Conan O'Brien: Losing 'The Tonight Show' Felt Like a Car Accident
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Conan O'Brien struggled to be his funny, sunny self after his shocking January ouster from "The Tonight Show" after just seven months. (NBC asked O'Brien, 47, to step aside to make room for Jay Leno, returning to the late-night hit after his own prime-time show tanked.)
"I felt like I'd just been in a car accident," O'Brien admits in the new Rolling Stone of his mindset after his final show. "Like a crazy mix of elation, anger, sorrow. Confusion was a big one," says the comic, whose new TBS show, "Conan," debuts Nov. 8.
Andy Richter, O'Brien's sidekick, adds that the premature end of the show "was traumatic for Conan."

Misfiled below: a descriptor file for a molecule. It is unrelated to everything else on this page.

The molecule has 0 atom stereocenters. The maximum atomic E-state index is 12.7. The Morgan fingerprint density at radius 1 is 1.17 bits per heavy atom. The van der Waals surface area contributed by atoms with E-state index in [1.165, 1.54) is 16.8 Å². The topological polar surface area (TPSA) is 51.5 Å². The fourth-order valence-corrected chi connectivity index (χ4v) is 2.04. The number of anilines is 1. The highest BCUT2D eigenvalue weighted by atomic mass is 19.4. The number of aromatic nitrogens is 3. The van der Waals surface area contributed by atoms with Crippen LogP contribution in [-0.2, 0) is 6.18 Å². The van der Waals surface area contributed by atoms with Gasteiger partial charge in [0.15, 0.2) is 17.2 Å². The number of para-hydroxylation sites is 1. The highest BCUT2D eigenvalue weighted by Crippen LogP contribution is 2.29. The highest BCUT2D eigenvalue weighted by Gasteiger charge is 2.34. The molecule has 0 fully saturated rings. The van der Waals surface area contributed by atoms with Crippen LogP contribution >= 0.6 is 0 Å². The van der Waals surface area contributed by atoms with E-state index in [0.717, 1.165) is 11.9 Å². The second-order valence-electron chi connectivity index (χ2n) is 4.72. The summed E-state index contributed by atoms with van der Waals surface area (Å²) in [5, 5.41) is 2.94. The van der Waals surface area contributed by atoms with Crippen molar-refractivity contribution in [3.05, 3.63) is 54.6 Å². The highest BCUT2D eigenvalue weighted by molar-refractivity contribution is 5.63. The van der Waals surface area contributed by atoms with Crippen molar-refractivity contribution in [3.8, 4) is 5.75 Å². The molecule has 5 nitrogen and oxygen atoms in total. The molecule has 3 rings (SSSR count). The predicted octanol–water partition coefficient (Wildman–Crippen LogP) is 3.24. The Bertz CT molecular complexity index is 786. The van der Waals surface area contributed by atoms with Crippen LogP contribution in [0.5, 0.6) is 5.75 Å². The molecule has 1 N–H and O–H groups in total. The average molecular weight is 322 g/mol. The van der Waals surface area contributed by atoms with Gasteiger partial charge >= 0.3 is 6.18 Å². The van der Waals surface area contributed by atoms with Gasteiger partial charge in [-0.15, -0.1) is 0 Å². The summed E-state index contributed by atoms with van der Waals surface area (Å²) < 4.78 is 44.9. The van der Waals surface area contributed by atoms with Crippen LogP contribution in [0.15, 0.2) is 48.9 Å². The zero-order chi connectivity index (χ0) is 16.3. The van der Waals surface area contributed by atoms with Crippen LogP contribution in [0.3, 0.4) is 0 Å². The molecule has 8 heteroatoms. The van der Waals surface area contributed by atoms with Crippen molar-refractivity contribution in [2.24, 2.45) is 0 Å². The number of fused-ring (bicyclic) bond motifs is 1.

O'Brien's wife, Liza Powel, says that the star was at his lowest in midsummer, after he'd wrapped a comedy tour. "Those weeks after the tour, where not much was going on, Conan was miserable," she tells the mag. "That was when he was the most depressed."
"I hated to see him in such a state of tension and unhappiness," she adds. "It was very painful for him to let go of this hallowed ground that he'd finally got a chance to stand on."
Powel and O'Brien have two kids together, daughter
Neve, 7, and son Beckett, 4, and she confesses it was odd seeing her husband with so much time on his hands.
"He was in the house all the time," she recalls. "I said, 'This can't last -- it'll drive us crazy!' Literally every 10 minutes, he'd poke his head in the room and say, 'I don't wanna bother you, but do you know where the Band-Aids are?' 'I don't wanna bother you, but do you know how to use the phone?' He was so sweet about it, and I felt like such a jerk. But seriously, I almost rented an office for him."
The Nov. 11 issue of Rolling Stone (check out his
death-defying cover shoot) hits newsstands this Friday.
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